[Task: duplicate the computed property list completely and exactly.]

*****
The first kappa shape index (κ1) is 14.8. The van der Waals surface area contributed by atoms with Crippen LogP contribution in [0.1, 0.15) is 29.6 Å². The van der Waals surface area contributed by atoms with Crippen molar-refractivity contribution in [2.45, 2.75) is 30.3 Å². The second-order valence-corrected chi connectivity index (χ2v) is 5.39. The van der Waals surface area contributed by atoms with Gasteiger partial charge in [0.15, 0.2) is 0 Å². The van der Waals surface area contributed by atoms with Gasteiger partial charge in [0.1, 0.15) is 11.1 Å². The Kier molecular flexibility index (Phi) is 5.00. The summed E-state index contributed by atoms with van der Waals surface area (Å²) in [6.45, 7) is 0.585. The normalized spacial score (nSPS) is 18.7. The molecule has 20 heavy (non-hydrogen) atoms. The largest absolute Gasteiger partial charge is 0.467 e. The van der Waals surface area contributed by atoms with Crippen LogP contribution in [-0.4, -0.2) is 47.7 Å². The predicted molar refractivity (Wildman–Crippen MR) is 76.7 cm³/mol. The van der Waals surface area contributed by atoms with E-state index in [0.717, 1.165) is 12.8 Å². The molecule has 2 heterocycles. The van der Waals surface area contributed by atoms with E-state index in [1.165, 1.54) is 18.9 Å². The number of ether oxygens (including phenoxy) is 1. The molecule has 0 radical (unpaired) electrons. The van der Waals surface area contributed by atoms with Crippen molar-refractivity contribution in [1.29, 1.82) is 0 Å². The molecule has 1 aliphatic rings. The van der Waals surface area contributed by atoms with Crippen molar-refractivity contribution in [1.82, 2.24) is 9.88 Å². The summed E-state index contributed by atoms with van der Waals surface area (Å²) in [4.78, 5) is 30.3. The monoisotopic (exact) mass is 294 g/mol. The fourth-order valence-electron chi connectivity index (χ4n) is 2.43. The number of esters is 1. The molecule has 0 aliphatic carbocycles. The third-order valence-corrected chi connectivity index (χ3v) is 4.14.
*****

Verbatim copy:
The first kappa shape index (κ1) is 14.8. The van der Waals surface area contributed by atoms with Crippen LogP contribution in [0.1, 0.15) is 29.6 Å². The van der Waals surface area contributed by atoms with Crippen molar-refractivity contribution in [2.45, 2.75) is 30.3 Å². The second-order valence-corrected chi connectivity index (χ2v) is 5.39. The van der Waals surface area contributed by atoms with Gasteiger partial charge in [0.15, 0.2) is 0 Å². The van der Waals surface area contributed by atoms with Gasteiger partial charge in [0.1, 0.15) is 11.1 Å². The Kier molecular flexibility index (Phi) is 5.00. The summed E-state index contributed by atoms with van der Waals surface area (Å²) in [6.45, 7) is 0.585. The normalized spacial score (nSPS) is 18.7. The molecule has 20 heavy (non-hydrogen) atoms. The largest absolute Gasteiger partial charge is 0.467 e. The van der Waals surface area contributed by atoms with Crippen LogP contribution in [-0.4, -0.2) is 47.7 Å². The predicted molar refractivity (Wildman–Crippen MR) is 76.7 cm³/mol. The van der Waals surface area contributed by atoms with E-state index in [0.717, 1.165) is 12.8 Å². The molecule has 2 heterocycles. The van der Waals surface area contributed by atoms with E-state index in [1.165, 1.54) is 18.9 Å². The number of ether oxygens (including phenoxy) is 1. The molecule has 0 radical (unpaired) electrons. The van der Waals surface area contributed by atoms with Crippen molar-refractivity contribution in [1.29, 1.82) is 0 Å². The molecule has 1 aliphatic rings. The van der Waals surface area contributed by atoms with Crippen molar-refractivity contribution in [1.82, 2.24) is 9.88 Å². The summed E-state index contributed by atoms with van der Waals surface area (Å²) in [4.78, 5) is 30.3. The monoisotopic (exact) mass is 294 g/mol. The fourth-order valence-electron chi connectivity index (χ4n) is 2.43. The number of esters is 1. The molecule has 0 aliphatic carbocycles. The third-order valence-corrected chi connectivity index (χ3v) is 4.14.